Moore goes on to describe attitudes toward porn/sex in the Victorian age in fascinating and infuriating detail. There is also an interesting passage linking sexually oppression to Adolf Hitler. Seems reasonable. He says, “sexually progressive cultures gave us mathematics, literature, philosophy, civilization, and the rest, while sexually restrictive cultures gave us the Dark Ages and the Holocaust. Not that I’m trying to load my argument, of course.”

But of course, he is. That’s something to be mindful of while reading this book. Moore is trying to convince you of something. Unfortunately, there are no footnotes with source material for his historical anecdotes which kind of leaves you to take his word for it. Also, most of his findings focus on Western culture from a distinctly male perspective. Moore writes in a humorous and compelling tone that makes this often taboo topic to be quite matter-of-fact. Personally, I found a lot of his points to be reasonable and plausible. At the very least, reading this book will leave you more informed about pornography and sex practices throughout history and hopefully, spur you on to reflect on your own values.

Terrors ed. Charles L. Grant

I’ve been a lover of not particularly good horror movies since high school. It’s an attraction that very few people understand, and I can’t speak for anyone else, but for me that’s a major part of the appeal. While I have a few friends who are fellow B-horror nerds, I’ve always considered my affinity for bad horror movies my own small protest against societal norms. It’s not responsible, sophisticated, or even civilized to enjoy watching screaming people running full-speed from some slow moving masked killer who oddly always catches up, and so what? It’s not for anyone else to understand, and if you can understand that well congratulations, you’re in the club (gooble gobble…). It’s determined in the womb, really.

Halloween season is when the obsession kicks in full-force, and suddenly it’s not enough to watch bad horror movies, I have to read them too. I have discovered some gems around this time of year like Ryu Murakami’s Piercing, and John Saul’s Punish the Sinners. This year, I turned to a short story collection called Terrors featuring stories from Stephen King, Orson Scott Card, and others. Overall, I found the collection to be sort of enjoyable, but I’m not endorsing it. If I were grading Terrors, I’d have trouble deciding between a C+ and a B-.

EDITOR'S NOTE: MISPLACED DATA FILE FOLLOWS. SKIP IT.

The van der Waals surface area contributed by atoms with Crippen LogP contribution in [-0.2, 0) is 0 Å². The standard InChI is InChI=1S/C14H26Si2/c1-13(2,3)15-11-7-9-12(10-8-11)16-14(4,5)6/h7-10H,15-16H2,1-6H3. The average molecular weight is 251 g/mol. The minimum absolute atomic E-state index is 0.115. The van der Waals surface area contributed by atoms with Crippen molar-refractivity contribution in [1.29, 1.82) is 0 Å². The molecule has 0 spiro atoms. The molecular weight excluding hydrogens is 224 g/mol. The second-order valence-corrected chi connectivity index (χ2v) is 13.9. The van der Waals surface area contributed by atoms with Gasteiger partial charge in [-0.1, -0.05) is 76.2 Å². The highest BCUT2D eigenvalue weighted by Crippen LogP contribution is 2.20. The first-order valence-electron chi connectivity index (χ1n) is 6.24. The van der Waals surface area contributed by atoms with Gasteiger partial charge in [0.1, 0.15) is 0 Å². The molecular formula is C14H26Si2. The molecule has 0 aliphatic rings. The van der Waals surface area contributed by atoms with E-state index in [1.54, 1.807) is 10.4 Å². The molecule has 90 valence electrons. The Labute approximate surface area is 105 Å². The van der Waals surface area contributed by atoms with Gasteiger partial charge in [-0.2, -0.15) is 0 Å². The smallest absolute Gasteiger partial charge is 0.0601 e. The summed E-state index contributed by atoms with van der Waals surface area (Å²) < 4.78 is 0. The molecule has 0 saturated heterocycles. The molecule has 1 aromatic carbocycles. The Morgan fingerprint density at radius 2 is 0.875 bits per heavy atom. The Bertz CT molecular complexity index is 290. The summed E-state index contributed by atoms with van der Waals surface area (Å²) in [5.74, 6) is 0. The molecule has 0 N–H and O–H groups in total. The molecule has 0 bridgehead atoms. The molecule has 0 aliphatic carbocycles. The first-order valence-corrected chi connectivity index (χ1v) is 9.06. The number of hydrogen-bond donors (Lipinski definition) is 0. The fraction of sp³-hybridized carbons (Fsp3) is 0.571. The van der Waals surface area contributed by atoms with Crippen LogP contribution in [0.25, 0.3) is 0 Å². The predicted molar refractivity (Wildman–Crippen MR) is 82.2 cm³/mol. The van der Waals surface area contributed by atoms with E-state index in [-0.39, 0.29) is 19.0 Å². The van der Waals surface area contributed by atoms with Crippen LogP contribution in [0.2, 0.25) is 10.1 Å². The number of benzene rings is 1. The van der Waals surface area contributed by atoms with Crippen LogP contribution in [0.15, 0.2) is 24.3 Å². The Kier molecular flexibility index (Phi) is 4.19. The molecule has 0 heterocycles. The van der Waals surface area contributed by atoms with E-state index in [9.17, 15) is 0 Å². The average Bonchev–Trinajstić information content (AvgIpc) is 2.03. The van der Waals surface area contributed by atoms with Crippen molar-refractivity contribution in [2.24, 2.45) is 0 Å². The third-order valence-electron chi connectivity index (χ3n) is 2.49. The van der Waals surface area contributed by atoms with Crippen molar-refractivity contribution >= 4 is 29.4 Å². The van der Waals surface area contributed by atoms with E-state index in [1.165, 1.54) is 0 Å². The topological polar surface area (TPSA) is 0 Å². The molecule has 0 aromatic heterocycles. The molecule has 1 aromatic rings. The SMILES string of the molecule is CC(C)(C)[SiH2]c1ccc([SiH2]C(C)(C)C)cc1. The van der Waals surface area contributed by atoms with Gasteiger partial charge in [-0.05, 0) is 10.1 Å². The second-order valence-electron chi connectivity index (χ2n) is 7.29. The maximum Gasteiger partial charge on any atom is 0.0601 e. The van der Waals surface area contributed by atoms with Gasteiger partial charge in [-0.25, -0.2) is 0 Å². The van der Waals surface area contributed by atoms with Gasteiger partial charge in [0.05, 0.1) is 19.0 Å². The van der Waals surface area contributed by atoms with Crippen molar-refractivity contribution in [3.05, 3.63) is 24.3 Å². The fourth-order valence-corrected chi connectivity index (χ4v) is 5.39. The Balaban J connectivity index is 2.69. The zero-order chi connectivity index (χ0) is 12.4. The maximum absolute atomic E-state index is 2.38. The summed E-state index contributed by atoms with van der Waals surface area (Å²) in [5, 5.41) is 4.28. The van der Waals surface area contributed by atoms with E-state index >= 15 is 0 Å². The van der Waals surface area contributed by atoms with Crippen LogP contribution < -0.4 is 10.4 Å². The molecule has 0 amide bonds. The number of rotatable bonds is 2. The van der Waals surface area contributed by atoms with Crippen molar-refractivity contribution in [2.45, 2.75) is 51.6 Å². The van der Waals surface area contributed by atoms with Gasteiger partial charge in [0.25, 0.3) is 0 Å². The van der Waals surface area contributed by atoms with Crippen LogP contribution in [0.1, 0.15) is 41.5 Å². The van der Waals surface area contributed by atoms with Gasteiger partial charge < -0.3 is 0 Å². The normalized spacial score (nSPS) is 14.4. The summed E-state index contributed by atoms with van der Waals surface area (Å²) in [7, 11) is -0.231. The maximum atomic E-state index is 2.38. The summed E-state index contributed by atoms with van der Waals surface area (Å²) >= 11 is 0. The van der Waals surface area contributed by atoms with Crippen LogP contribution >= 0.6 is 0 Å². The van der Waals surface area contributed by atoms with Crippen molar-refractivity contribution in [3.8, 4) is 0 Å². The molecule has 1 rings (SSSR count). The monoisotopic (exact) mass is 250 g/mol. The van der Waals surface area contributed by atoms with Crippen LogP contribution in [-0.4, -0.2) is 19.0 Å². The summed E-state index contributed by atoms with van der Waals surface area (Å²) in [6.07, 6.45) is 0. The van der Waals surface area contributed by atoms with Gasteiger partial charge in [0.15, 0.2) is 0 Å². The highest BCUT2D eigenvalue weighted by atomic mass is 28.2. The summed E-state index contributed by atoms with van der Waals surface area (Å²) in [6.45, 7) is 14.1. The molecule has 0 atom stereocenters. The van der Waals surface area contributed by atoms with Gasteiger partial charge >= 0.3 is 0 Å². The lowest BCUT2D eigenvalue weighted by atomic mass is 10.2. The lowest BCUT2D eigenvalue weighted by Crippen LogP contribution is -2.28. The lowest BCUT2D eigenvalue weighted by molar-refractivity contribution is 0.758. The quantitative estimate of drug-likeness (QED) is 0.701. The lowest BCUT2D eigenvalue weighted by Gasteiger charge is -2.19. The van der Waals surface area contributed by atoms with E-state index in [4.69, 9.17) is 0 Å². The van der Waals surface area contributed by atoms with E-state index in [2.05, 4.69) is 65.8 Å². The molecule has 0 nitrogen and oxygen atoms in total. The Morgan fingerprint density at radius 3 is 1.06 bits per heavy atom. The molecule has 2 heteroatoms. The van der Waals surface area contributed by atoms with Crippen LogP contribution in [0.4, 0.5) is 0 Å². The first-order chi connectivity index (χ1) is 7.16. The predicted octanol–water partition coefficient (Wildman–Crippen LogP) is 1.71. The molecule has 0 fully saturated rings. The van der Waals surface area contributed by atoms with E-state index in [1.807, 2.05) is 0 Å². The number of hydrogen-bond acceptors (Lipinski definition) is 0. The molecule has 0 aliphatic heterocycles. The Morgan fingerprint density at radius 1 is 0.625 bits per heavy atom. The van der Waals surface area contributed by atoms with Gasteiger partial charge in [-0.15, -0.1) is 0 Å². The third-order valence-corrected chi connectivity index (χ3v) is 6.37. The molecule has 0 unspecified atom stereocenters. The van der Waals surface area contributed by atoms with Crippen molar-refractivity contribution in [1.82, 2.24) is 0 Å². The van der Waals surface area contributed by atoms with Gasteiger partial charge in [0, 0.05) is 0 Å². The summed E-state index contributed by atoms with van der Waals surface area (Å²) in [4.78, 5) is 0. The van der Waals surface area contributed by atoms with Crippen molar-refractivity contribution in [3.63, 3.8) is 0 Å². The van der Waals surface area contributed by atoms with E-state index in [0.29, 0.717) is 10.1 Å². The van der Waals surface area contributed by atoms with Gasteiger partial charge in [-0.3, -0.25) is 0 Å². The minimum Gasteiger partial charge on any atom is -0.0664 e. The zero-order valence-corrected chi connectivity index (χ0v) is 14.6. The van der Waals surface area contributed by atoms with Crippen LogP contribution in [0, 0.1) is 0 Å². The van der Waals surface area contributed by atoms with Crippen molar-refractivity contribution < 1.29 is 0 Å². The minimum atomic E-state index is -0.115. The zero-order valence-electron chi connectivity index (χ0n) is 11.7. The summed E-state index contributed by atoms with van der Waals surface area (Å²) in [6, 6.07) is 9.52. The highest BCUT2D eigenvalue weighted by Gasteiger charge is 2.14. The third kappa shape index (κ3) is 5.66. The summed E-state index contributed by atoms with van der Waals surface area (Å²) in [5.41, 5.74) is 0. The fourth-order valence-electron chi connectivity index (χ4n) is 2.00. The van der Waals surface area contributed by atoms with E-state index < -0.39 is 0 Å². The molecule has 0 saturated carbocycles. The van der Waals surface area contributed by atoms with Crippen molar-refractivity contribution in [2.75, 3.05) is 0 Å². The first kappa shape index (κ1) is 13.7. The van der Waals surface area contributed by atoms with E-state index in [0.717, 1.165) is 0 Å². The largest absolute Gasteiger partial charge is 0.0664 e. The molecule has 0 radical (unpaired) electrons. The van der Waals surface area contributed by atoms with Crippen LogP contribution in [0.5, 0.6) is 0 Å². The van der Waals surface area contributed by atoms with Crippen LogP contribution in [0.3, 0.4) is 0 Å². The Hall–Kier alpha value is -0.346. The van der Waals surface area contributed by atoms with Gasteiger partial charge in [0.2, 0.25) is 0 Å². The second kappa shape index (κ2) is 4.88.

terrorsterrors 2

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I, Robot by Isaac Asimov

Through the Cracks is a review series focusing on the ones that got away. These are timeless classics that everyone has read—everyone, that is, except the reviewer, who is finally getting around to reading a book which somehow slipped through the cracks and trying to see if it’s really all it’s cracked up to be.

I RobotI love reading, I love science fiction, and I have a deep appreciation for the “classics.” I don’t just appreciate them theoretically (as some might), but I’ve taken the time to read the vast majority of the books on any “classics” list and I’ve read most of the famous science fiction, old and new, from most niche lists made by avid sci-fi readers. With some classic sci-fi authors (like Heinlein), I’ve read not just their most famous, but a staggering number of their books. Yet how did it happen that I’ve never read I, Robot by Isaac Asimov until just now? And not just this book, but never before anything by Asimov?

Funny enough, I’ve always had it in my mind that Asimov was boring. Yes, many people say that regarding a large number of general literature classics which I’ve later found to be thrilling and deeply enriching, so why would I be worried that a classic sci-fi book about robots would be boring?
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on the road

On the Road by Jack Kerouac

Through the Cracks is a review series focusing on the ones that got away. These are timeless classics that everyone has read—everyone, that is, except the reviewer, who is finally getting around to reading a book which somehow slipped through the cracks and trying to see if it’s really all it’s cracked up to be.

Before I read Jack Kerouac’s “fictional” novel On the Road I knew it only by legend, and perhaps this is the reason it’s taken me up until now to read it. On the Road is one of those books with an elusive reputation. For years, I’ve been hearing every imaginable opinion of this book: everything from praises as high as “It’s an untouchable masterpiece,” to Truman Capote’s famous quip, “That’s not writing; it’s typing.” I didn’t know which camp I would fall into: the Kerouac devotees, or those who question On the Road’s status as a classic. Having now read On the Road, I have three strong opinions on it: I wouldn’t change a word of it, I wouldn’t remove it from the canon if I had the power to do so, and I would be a liar if I didn’t admit I almost gave up on it before I realized this.

on the road